At this point, we all know Chesapeake Energy Corporation (NYSE:CHK). During the boom and halcyon days of the fracking revolution, CHK stock was one of the biggest natural gas firms out there. You name a shale formation, Chesapeake was there, fracking away. And during the boom, its production was rivaled by only a small handful of E&P firms.
But in order to command such a hefty size, CHK took on a lot of debt. And we all know how the market reacted — and is still reacting — to all of those IOUs on its balance sheet.
And while, Chesapeake has ground forward with its debt plans, those debts are still proving to be a pain for the firm and its investors. Namely, it’s getting left behind in the shale race.
With major rivals starting to score on the deal-making front, CHK stock risks beginning tossed into the dustbin of shale producers. The natural gas firm needs a deal, and it needs it fast.
A Major Deal That CHK Stock Missed Out On
When it comes to natural gas, the Marcellus shale is where it’s at. And those firms that moved first in the region have done amazingly well in terms of acreage positions and low costs. CHK was one of those firms. However, rivals including both EQT Corporation (NYSE:EQT) and Rice Energy Inc (NYSE:RICE) have done a better job of capitalizing on the region.
Both firms have continued to rack up impressive acreage positions in the region, mega-midstream assets and have continued to have supportive share prices through the current energy malaise. So naturally, the two natural gas players have decided to hook-up in a $6.7 billion buyout.
By doing so, EQT will boost its core acreage in the Marcellus Shale to nearly 670,000, while its assets in the Utica shale region would jump six-fold to 616,000 acres. In the end, the combination would create one of the lowest-cost and largest natural gas producers in the country. A deal which EQT CEO Steve Schlotterbeck was quoted as saying would be “unmatched in the industry.”
That should send shivers down CHK shareholders spines.
For one thing, Chesapeake has long been considered for a buyout in the energy patch. Thanks to its enormous asset position and strong leadership position in natural gas, M&A rumors have targeted the firm what seems like a decade. That included plenty of majors like Chevron Corporation (NYSE:CVX) and BP Plc (ADR) (NYSE:BP) eyeing up the shale leader. CHK has been long considered a prize for the majors.
However, those buyouts haven’t come.
Thanks to its continued debt balance and its shrinking asset portfolio to pay for those balance, CHK was simply not as attractive someone like BP or CVX anymore. And with the new RICE/EQT deal, it turns out that Chesapeake might not even be attractive to smaller rivals looking to grow into larger firms.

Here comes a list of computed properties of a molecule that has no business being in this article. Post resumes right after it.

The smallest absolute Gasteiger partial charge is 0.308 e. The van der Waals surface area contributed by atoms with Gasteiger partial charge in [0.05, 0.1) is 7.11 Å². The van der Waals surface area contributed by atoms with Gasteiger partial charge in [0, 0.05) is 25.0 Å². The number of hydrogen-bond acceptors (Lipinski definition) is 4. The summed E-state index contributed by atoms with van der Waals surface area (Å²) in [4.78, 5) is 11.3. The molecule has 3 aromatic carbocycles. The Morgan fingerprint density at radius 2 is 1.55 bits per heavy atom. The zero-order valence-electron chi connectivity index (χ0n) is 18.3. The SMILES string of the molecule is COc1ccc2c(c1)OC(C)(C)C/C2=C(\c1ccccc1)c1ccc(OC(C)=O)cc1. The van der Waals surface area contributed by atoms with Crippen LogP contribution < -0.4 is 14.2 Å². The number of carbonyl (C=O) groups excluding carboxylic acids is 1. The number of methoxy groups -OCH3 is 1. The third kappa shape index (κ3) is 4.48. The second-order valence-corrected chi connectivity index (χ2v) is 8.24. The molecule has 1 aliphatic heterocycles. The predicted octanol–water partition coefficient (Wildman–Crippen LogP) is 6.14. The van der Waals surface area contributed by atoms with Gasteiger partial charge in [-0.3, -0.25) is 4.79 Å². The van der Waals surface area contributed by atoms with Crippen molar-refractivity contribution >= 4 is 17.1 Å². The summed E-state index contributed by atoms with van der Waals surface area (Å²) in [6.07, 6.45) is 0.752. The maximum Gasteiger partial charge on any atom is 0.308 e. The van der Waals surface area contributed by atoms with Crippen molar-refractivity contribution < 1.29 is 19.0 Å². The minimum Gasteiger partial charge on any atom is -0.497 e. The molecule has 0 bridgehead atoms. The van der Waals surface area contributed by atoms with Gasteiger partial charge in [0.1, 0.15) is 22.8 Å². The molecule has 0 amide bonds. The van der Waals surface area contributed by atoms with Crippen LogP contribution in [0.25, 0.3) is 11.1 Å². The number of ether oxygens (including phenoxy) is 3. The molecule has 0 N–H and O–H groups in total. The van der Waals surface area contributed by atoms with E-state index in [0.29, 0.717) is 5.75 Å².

Part of the reason is why pay for all of Chesapeake when you can buy the chunks you want through its continued asset sales and avoid all the debt that comes with the stock? This year alone, CHK stock has plans to dump an additional $3 billion in assets to shore-up its balance sheet. To meet its debt-to-equity ratio goals by 2020, analysts peg that the firm will still have to unload more over the next couple of years.
Passing Chesapeake By
M&A in the energy sector totaled $140 billion during the first quarter. That’s a big jump over last year and is the largest sector by dollar amount. And the dealmakers have included ever segment of the market and even some players who have struggled in recent years. Heck, even beaten-down oil sands producer Cenovus Energy Inc (USA) (NYSE:CVE) did some buying from ConocoPhillips (NYSE:COP).
The problem is, CHK’s rivals have started to move and move fast. That puts a ton of pressure on Chesapeake. On one hand, completion is getting harder. As its rivals grow, drop costs and produce more, CHK is going to have a hard time matching that. Moreover, shareholders are going to have a hard time staying with a struggling stock when they could be EQT and get a growing producer with real profits.
On the other, the “CHK is buyout target” narrative is getting old. And given the current climate, may not happen at all. As much as I think CHK stock is a value, some of that though the process is that someone will want its production. But that continues to be not true. How much longer will shareholders put up with that? I am guessing not long.
In the end, CHK stock needs to do a real deal to compete — either spending some cash to buy someone or finally putting itself up for sale as a whole. However, given its debts, neither scenario looks super likely at the current moment.
The Bottom Line
Chesapeake needs to get something going for itself. Its rivals have used the current energy environment to grow and CHK is still fighting the demons of its past. For investors, that’s something to consider when looking at its value proposition.
As of this writing, Aaron Levitt did not hold a position in any of the aforementioned securities.